1. Waterfall execution
Waterfall execution of
async-await involves just adding await anywhere in the code.
In cases like loops and callbacks, tracking function calls in callbacks is difficult and there are significant benefits of going to async.
array.forEach cannot have
await. Since it returns nothing, we cannot wait for anything. In modern JS, there is little reason to use
for..of loop is better in almost all cases where foreach has been used earlier.
2. Fire and forget
Is is not necesary to use
await with async. We can just call and async method and not use
await. This way the method would complete when it wants.
Note that this will also ignore all errors. A better implementation would be to write.
3. Catching one of errors
You can use
.catch to catch one of errors in the asynchronous code.
You can also rethrow errors.
You can do cleanup using
4. Delayed await
The objective here is to do something in parallel to the synchronous call. This is a very common pattern in network requests. Since they take a lot of time, it is a good idea to trigger them as soon as possible and then do additional tasks like rendering the UI after the network request has been sent. If the response comes early, it can wait but in most cases, it won’t be ready early. But we will be able to save some extra time that was taken by additional code (like crunching the UI together) by sending over the requests early.
5. Parallel functions
Waiting for multiple asynchronous functions running in parallel can be achieved by waiting on
Promise.all. Very useful if we have multiple requests on the server that are independent but we need to wait for all of them. We can combine this with method #4 above.
Note that this will not wait for all requests in case some request gives an error. For that we need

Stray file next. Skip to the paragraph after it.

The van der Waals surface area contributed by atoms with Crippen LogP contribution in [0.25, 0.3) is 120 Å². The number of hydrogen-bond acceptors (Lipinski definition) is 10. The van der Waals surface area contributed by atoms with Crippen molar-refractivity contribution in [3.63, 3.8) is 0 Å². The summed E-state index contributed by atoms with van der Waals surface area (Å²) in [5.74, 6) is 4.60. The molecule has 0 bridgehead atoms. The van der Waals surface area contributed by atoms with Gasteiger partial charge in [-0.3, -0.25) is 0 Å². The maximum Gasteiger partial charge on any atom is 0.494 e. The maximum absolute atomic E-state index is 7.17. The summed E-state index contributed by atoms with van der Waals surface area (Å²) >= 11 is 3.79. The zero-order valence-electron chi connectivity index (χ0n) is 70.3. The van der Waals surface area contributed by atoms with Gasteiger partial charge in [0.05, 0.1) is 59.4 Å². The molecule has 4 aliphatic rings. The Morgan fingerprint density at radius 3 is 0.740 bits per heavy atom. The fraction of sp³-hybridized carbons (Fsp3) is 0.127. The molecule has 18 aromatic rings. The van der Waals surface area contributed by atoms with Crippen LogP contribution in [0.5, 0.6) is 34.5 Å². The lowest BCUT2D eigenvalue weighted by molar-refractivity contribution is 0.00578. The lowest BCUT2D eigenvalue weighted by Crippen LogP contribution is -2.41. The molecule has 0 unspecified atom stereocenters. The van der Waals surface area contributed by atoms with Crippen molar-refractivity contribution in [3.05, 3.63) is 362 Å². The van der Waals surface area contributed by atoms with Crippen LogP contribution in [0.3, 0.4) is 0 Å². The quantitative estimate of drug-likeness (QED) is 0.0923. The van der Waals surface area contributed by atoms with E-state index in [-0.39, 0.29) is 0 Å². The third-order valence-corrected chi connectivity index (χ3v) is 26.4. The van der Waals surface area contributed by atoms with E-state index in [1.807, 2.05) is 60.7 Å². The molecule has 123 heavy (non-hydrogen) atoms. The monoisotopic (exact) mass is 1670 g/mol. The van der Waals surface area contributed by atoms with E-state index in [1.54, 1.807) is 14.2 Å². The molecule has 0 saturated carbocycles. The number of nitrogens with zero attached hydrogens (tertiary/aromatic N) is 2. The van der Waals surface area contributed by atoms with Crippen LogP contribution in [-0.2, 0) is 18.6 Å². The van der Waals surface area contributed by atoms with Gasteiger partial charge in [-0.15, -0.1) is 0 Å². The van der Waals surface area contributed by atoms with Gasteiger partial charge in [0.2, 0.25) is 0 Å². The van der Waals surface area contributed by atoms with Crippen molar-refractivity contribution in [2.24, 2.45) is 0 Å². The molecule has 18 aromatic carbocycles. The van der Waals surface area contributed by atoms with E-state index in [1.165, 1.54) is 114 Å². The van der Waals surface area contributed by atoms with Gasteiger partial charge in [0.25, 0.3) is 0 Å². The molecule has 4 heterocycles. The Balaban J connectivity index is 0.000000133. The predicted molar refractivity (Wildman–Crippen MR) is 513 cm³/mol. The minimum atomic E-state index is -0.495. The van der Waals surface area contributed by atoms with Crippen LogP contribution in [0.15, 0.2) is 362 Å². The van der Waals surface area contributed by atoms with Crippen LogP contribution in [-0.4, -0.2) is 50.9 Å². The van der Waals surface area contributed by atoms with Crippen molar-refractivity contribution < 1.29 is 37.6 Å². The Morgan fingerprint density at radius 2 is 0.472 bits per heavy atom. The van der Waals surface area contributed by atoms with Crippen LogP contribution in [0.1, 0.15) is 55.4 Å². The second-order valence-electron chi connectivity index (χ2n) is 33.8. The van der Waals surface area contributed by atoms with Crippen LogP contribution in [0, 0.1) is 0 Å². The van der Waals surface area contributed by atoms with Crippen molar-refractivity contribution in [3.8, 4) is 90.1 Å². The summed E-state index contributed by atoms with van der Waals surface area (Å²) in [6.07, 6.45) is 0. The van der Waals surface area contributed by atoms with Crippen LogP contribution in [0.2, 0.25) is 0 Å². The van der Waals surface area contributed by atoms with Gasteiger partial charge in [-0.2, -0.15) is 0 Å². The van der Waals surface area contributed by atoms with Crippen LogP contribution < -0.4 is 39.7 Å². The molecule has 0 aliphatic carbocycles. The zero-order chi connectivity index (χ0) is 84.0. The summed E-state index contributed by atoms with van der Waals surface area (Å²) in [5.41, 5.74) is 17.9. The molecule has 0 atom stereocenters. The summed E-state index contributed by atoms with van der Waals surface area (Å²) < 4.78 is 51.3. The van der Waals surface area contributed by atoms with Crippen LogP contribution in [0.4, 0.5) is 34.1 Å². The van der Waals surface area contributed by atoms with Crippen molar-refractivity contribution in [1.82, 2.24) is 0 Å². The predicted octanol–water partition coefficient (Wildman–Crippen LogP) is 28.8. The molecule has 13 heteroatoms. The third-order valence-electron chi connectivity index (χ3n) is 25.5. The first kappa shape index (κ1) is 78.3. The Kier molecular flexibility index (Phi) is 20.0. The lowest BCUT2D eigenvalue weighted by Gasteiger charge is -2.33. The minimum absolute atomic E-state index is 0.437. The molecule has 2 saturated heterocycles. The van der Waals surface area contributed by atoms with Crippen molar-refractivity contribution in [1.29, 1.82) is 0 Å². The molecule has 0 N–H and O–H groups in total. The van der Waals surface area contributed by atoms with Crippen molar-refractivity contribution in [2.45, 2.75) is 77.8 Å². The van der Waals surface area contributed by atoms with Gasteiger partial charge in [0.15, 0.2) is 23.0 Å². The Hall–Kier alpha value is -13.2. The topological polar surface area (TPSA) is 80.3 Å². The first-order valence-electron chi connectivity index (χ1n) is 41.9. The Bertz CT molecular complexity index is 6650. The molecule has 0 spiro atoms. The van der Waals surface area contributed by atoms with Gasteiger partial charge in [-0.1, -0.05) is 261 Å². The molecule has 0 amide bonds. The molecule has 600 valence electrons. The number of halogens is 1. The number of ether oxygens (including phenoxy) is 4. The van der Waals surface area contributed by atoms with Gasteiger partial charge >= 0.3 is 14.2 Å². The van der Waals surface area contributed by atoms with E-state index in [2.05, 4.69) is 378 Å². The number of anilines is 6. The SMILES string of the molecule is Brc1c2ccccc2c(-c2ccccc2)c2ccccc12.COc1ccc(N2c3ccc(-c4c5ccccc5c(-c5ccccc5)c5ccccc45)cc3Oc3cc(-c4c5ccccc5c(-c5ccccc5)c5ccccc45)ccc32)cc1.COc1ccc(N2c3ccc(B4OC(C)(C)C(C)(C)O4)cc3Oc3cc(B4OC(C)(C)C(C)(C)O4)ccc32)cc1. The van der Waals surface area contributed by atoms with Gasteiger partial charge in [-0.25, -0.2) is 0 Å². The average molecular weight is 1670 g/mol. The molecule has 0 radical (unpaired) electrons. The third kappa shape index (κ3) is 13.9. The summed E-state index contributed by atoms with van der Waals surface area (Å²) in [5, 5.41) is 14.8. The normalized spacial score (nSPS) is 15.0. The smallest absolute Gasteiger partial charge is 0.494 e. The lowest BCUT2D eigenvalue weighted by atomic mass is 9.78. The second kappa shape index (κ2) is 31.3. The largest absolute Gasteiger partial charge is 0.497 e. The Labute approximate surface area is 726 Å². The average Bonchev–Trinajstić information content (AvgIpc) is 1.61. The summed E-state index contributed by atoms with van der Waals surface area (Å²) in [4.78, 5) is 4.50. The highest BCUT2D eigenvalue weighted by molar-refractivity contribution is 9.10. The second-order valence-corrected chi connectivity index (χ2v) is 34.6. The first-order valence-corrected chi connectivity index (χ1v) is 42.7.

6. Async function for each array value
Another common pattern is to have asynchronous processing of some data coming from an array. If we need to perform that one by one a
for..of look is the solution. But if we want to run that in parallel the following code can be used.
7. Racing asynchronous functions
It is difficult to appreciate exiting when the first of the two asynchronous methods completes. It feels wasteful to run two competing calls. But there are valid use cases for racing asynchronous functions. One of the best use cases is to have a timeout. We could race a method against set timeout and it will provide a one time timeout.
The first line is wrapper over setTimeout to make this async-await compatible. In the next line we race
timeout. The one that completes first returns. If fetch returns first we get the response object. If fetch fails, it would reject immediately and we can catch the error in a
try...catch or a
.catch(() => ...) block. If fetch succeeds under 2 seconds, its return value is present, otherwise timeout would win the race which would resolve to
undefined. We could change this to an error or reject it in case of the timeout.
8. Memoization and solving parallel calls
In most cases when we call the server, we would like to use the value at multiple places but would not want to call the server multiple times. Traditionally this ahs been solved by keeping this output value in a variable (most likely in a store like mobx or redux) and calling a method once to fetch it. Such an approach is needlessly verbose and it prevents us from making the components independent as they depend on someone else to do server fetch. One solution to this is to use memoization — caching the return value from the function if it is called with the same parameterd. The challenge here is that the async functions can take a long time while the download is in progress, there is no data to cache. This problem is not there in
async methods as we can cache and reuse promises easily.
This method will only call the server once for any get call and all callers will get the response as quickly as possible. We are using an off the shelf memoize from lodash in this case and ECMA decorators making the code fun to read.
We can also create decorator wrappers for method like
console.time, the scope of which discussion is beyond this post.
Hope you find these useful and are able to use these in everyday life.
Originally published at atishay.me on March 14, 2019.